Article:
Open Source databases – 5 things to consider

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Image of Chris JonesI remember a conversation I had with a senior IT manager from a national broadcaster (you will probably have a 50/50 chance of guessing which). The conversation started around justifying the upgrade cost for Oracle ERP and his view was that in couple of years, the vendors would be dead and everything would be Open Source. It was an interesting observation that didn’t look likely at the time and it completely missed the point that the Oracle ERP upgrade was a services spend that didn’t go to the vendor at all.

That was 8 years ago and I’ve kept the conversation in the back of my mind whilst watching the rise of the Open Source database.

It’s a great place to be for a flexible and agile organisation who is comfortable with managing multiple tools to get the job done. On the face of it, Open Source provides much better value than a licence and support model, so why persist with the vendors? This is a conversation we have all the time with regard to new projects, or removing cost and complexity from existing environments and the answer isn’t always so clear cut.

This isn’t a right or wrong guide, only some observations that may help you in your decision making process:

Open Source Databases

1. Protect your investment

If you have spent millions on; perpetual licences, staff, optimised hardware and long term service partner relationships, then make sure you look at the total cost of ownership calculation before you jump ship.
For new projects, look to see if you can use spare capacity on your existing environments, even if that means a restructure of your current architecture. Oracle or Microsoft enterprise editions may be an expensive option too, but they cost nothing if you have already paid for them.
If you are a Microsoft shop, with everything running on Windows and with all of your staff Microsoft trained, it is unlikely to make sense putting your new database on MariaDB to save on licence costs.


2. What do you need it for?

Open Source databases are great for prototyping new applications at low cost and they can also perform very well against the vendor databases. However, the fastest most perfomant database in the world is Oracle’s Enterprise Edition (not my opinion, merely stating fact). If you need the fastest, then go Oracle all day long but if you are not a bank / telco / major online retailer, you probably don’t need the very best performance and can look at an Open Source alternative.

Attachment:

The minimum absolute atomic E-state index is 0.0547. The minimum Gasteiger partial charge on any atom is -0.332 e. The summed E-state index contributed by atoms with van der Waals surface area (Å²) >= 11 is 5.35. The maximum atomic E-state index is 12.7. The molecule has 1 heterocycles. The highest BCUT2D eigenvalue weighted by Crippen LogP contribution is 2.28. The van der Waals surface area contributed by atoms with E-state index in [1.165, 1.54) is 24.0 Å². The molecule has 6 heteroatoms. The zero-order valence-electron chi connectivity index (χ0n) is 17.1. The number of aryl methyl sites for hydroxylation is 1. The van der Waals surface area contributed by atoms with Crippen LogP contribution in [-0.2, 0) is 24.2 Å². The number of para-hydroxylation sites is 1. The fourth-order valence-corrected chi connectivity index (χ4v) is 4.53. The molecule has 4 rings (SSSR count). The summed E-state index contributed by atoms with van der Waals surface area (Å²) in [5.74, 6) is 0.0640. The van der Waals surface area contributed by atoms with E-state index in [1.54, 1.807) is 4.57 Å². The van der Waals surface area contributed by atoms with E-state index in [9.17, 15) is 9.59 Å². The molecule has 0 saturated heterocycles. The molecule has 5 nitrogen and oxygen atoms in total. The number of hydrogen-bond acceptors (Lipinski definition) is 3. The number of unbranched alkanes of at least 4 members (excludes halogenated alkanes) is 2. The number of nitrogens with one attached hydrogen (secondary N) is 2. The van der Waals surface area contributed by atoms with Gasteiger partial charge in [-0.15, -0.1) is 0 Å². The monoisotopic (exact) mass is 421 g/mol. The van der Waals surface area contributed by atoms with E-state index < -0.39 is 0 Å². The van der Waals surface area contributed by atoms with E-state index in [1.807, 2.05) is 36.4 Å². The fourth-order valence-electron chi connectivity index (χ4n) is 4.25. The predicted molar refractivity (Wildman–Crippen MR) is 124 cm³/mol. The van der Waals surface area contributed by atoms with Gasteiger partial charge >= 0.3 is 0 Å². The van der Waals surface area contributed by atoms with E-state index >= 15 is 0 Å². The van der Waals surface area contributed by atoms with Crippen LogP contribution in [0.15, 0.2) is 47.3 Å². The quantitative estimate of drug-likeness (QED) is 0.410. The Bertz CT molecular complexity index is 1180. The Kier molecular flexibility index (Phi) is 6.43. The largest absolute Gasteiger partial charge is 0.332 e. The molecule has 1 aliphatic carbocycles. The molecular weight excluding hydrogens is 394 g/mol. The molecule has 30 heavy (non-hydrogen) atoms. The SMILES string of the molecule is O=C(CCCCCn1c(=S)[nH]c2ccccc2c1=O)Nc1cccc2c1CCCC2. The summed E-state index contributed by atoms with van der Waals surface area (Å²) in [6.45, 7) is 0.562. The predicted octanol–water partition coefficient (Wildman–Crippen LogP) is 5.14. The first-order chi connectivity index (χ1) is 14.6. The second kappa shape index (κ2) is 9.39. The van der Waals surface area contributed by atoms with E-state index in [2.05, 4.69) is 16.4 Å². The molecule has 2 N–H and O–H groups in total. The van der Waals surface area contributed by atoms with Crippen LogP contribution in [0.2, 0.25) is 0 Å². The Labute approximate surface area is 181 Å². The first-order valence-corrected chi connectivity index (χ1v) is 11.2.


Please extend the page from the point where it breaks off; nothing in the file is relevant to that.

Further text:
You can then have the Relational Database Management System (RDBMS) vs. NoSQL debate – for those of you unaware of NoSQL, if you are interested in rows and columns of structured / ordered data you want RDBMS. If you want to keep a bucketful of unstructured data (photos, cctv, documents etc.) then NoSQL may be for you.
Look into the projected workload and what you will be interfacing with and choose the most appropriate database for the job.

3. How long do you need it for?

How long you need it will have a big impact on what to use. If you have the skills internally and it’s a short term project, then there is no need to spend on licences. Just get started with your chosen database. If you have no skills, then ask if it is worth training your team up or if you can partner with a 3rd party.
If this is a strategic platform then consider things like long term support from the community, integration with your enterprise architecture and ability to take advantage of new releases.

4. How are you planning to support it?

This is a key decision for you, looking across the history of technology, there are any number of superior technologies that just didn’t make it. Think VHS vs. Betamax for instance. Just because a platform looks great and seems to do what you want it to, it doesn’t mean that it will stay around long enough for you to get a return on investment. Take a look at what 3rd parties are providing services for it and also what the adoption rate is; are there case studies with organisations that have a similar risk appetite to you.

5. Where are you planning to deploy it?

This isn’t so much tied to Open Source as databases in general but when considering cloud deployments, make sure that you are getting the service level you require. Amazon Web Services is a fantastic resource but by default if it goes down it’s your problem. Also many cloud providers will support the infrastructure surrounding the database and perform basic administration functions. They tend not to provide the expert DBA services such as performance tuning or application optimisation that you would get from a specialist.

Finally …….

Businesses of all size embrace Open Source and the benefits it can bring.  If you feel it’s an option for you, it will typically cost you nothing but time and resource so why not try it first!

Find out more: or give me a call on 0845 456 9866 or email

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